Central Oregon Bureau Chief
Emily Cureton is OPB’s Central Oregon Bureau Chief. She formerly contributed award-winning programming to Georgia Public Broadcasting and Jefferson Public Radio, and reporting to community newspapers like the Del Norte Triplicate in Crescent City, California, and the Big Bend Sentinel in Marfa, Texas.
Emily graduated from the University of Texas in Austin with degrees in history, studio art and Russian. Among other adventures, she’s driven a van from Oregon to Costa Rica and hiked from the California coast to the Pacific Crest in Ashland. Send her feedback and story ideas at email@example.com.
Environment | Health | local | News
Thousands of people are without safe tap water on the Warm Springs reservation, leading to concerns about hydration and sanitation just as cases of COVID-19 spike.
Baby Brave Bear was born in February this year, just as the coronavirus began to spread in the U.S. Soon, his entire family was ill and fighting to survive COVID-19's first wave.
An accurate Census count matters for pandemic relief, but the campaign faces considerable barriers.
Resentments over restrictions boiled over in rural communities with few COVID-19 cases, as local leaders watch large crowds demonstrate for racial equality while church and other gatherings remain prohibited.
Deschutes County leaders didn’t consult their own health department before considering a measure that supports churches fully reopening.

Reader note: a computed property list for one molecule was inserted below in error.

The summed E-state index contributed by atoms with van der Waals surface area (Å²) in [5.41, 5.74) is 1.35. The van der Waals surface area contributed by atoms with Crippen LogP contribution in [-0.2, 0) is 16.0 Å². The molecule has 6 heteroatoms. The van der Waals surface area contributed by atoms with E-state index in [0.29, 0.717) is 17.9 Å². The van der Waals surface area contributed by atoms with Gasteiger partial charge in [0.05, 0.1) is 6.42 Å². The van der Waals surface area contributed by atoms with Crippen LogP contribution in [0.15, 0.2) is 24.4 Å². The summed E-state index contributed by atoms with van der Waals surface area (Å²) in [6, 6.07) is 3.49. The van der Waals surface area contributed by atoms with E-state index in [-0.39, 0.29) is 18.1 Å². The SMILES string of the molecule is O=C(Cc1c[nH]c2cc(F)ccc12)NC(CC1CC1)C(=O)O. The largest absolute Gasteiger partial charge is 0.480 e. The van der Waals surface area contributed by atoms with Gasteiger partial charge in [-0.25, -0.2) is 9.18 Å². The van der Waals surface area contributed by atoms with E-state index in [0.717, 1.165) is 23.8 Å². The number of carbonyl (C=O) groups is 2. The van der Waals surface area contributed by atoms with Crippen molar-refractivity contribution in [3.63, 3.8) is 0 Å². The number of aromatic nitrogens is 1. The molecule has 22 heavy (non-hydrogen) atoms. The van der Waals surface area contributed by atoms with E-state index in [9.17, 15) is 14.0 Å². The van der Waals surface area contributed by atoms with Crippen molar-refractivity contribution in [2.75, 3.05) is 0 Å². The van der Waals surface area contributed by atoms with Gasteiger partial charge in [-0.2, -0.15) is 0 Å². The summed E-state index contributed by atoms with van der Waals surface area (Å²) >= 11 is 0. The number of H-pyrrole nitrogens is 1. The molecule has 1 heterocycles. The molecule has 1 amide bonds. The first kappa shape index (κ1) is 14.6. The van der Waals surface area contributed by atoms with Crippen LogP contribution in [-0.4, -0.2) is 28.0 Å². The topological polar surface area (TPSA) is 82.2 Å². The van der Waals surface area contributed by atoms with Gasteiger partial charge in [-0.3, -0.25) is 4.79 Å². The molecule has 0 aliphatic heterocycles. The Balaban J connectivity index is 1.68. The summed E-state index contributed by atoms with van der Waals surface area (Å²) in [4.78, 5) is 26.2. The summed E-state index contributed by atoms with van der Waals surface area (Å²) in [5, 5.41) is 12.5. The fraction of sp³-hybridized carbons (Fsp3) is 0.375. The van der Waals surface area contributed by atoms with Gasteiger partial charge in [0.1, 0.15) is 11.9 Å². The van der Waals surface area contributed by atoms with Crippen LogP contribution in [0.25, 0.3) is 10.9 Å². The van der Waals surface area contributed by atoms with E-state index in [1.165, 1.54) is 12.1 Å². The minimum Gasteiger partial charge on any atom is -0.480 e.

Pandemic slows response to elderly residents without sinks or showers.
A week after Deschutes County successfully helped lead the charge to reopen Oregon, a spike in COVID-19 cases is testing the public health system’s ability to track and contain the virus.
It's the first time rural Oregon will elect a new leader to Congress in 22 years.
Chaotic process just days before elected leaders from 33 counties hope to lift restrictions on businesses has left some leaders and business owners wondering when — or if — they can reopen.
Tribal leaders are taking more drastic measures than state, counties.
Traditional politics are out. And no one is certain what the winning strategy will be in Oregon's only GOP stronghold.
A year ago, the Harney County Health Department was in trouble. Now, despite staff and budget cuts, it could be key to the county's efforts to be the first in Oregon to reopen its economy.
Oregon is among many states struggling to offer widespread testing, leaving sick Portlanders like Betsy Harper in the dark.
St. Charles' modeling of the pandemic shows a peak in cases still more than three weeks away.
A home health and hospice nurse who lives in Bend shares her experience — and fears — on facing the coronavirus pandemic outside hospital walls.
Janna Fenwick cleaned Bend motel rooms by day, and tended bar at night. Now, she said she is in survival mode.